Energy drinks are not sodas or sports drinks: Consume carefully
Although energy drinks have enjoyed a surge in popularity in recent years, questions remain about the safety and suitability of these products for daily use. Many people do not realize the danger that some can pose, so if you choose to consume energy drinks, make sure you read the label, know what they do and their possible side effects.
- understand the difference between energy drinks, soft drinks and sports drinks
- pay attention to serving size
- read the label to see what ingredients are present
- be knowledgeable about caffeine content
- mix energy drinks with alcohol
- combine energy drinks with certain drugs
- consume energy drinks before or during exercise
- ignore your body’s reaction
Do understand the difference between energy drinks, soft drinks and sports drinks
Sports drinks like Gatorade or Powerade are intended to rehydrate the body. They contain sugars, which the body burns to create energy, and replenish electrolytes to help maintain salt and potassium balances in the body. Soft drinks usually contain water, sugar and other flavorings.While some soft drinks contain caffeine, the U.S. Food and Drug Administration (FDA) limits the amount of caffeine in soda to no more than 71 milligrams per 12-ounce serving. Energy drinks are beverages containing ingredients like caffeine, taurine, sugars and other stimulants designed to increase energy. They are not regulated as a beverage, but rather as a dietary supplement, meaning there are no limits to the amount of caffeine they can contain. Some energy drink ingredients can cause dehydration as well as increased body temperature and heart rate. It’s a good idea to keep track of how much caffeine you consume.
Do pay attention to serving size
Some energy drinks are packaged in containers that contain multiple servings and not intended to be consumed in a single serving. Consuming the entire contents of a multiple-serving container in a single sitting could introduce an unsafe level of caffeine into the body. Always read the label and consume only the manufacturer’s recommended serving size just like with other supplements.
Do read the label to see what ingredients are present
In addition to high levels of caffeine, some energy drinks can contain other stimulant ingredients, such as guarana, green tea, yohimbine, vinpocetine, 5-hydroxyl trypophan methylphenylethylamine (5-HTP) and ginseng. When multiple stimulants are mixed into a single beverage, the additive effect of all of these stimulants could pose additional health risks, including serious cardiovascular issues.
Do be knowledgeable about caffeine content
Caffeine is the main ingredient in most energy drinks, and many fall within reasonably safe limits. For example, 8 ounces of Red Bull has about 75 milligrams of caffeine, compared to 108 milligrams of caffeine for 8 ounces of coffee. But some energy drinks contain dangerous amounts of caffeine—some between 150 and 500 milligrams in 8 ounces. Consuming high levels of caffeine can lead to caffeine intoxication, rising blood pressure and heart rate as well as dehydration. Limiting consumption of caffeine to no more than 200 to 300 milligrams per day is recommended for most individuals.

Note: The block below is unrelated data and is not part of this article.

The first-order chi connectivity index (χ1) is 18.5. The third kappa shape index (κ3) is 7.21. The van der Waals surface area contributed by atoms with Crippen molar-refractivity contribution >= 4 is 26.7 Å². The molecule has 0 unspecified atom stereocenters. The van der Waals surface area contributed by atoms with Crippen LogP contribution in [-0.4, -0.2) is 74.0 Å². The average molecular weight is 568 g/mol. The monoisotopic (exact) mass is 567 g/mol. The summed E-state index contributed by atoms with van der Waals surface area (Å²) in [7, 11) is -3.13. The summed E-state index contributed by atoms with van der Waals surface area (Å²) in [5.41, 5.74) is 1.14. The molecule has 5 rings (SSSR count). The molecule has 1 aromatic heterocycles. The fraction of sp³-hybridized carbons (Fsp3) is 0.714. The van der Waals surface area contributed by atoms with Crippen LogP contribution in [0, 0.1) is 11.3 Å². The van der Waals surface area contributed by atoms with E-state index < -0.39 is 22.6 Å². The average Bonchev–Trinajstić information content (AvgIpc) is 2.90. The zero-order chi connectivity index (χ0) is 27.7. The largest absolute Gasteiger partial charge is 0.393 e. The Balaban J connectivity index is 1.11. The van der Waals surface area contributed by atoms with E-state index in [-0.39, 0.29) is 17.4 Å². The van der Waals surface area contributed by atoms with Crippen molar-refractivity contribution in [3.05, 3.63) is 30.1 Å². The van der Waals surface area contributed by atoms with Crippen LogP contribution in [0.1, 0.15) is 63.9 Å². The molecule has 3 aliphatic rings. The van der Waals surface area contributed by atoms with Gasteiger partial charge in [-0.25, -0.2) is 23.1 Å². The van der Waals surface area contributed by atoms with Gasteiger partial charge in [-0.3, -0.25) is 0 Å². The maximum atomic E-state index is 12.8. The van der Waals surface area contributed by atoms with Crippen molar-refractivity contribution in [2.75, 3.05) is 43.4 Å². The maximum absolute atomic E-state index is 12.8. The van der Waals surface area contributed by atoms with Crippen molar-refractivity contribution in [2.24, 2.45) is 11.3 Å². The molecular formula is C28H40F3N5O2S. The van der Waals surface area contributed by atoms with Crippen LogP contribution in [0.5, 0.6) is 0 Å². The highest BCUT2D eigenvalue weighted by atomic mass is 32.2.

Do not mix energy drinks with alcohol
Although the FDA banned the sale of energy drinks containing alcohol, many people still mix high-caffeine energy drinks with alcohol, putting themselves at serious risk. Combining an energy drink with alcohol can lead not only to dehydration, but ultimately to drinking more alcohol because the sugar and caffeine in the energy drink can mask the true state of inebriation. In fact, a recent study in the Journal of American Medical Association (JAMA) found that individuals who combine energy drinks with alcohol significantly underestimate their true level of impairment.
Do not combine energy drinks with certain drugs
Some energy drink ingredients are known to interact with certain prescription and over-the-counter drugs, which could cause adverse health effects or reduce the effectiveness of the drug. Check with your doctor or pharmacist if you are taking any prescription or over-the-counter medications, including blood thinners, antidepressants or high blood pressure medications.
Do not consume energy drinks before or during exercise
Because energy drinks can contain high levels of caffeine and other stimulants, they can increase blood pressure or over‐stimulate the heart or nervous system, especially during exercise. Because caffeine is a diuretic, consuming these products can also cause dehydration, leading to fatigue and poor performance, whether you are a student, professional athlete or weekend warrior.
Do not ignore your body’s reaction
Because of high caffeine content, some energy drinks can have a negative effect on certain consumers. If you feel strange after consuming one of these drinks and are noticing irregular symptoms such as irregular or rapid heartbeat, dizziness or nausea, don’t ignore it. These could be symptoms of caffeine intoxication. Everyone reacts differently, and it’s important to get proper medical attention for any red flags or warning signs that worry you.
If you choose to consume energy drinks, carefully read labels and thoroughly research the contents. Understand that these products are not like other beverages, but rather are considered dietary supplements. Always follow the manufacturer’s recommended serving size and don’t consume multiple servings in a single sitting. For added peace of mind, check to see if the product is certified by a reputable third-party testing organization. A list of sports drinks and other sports supplements that are certified by NSF International can be found on their website.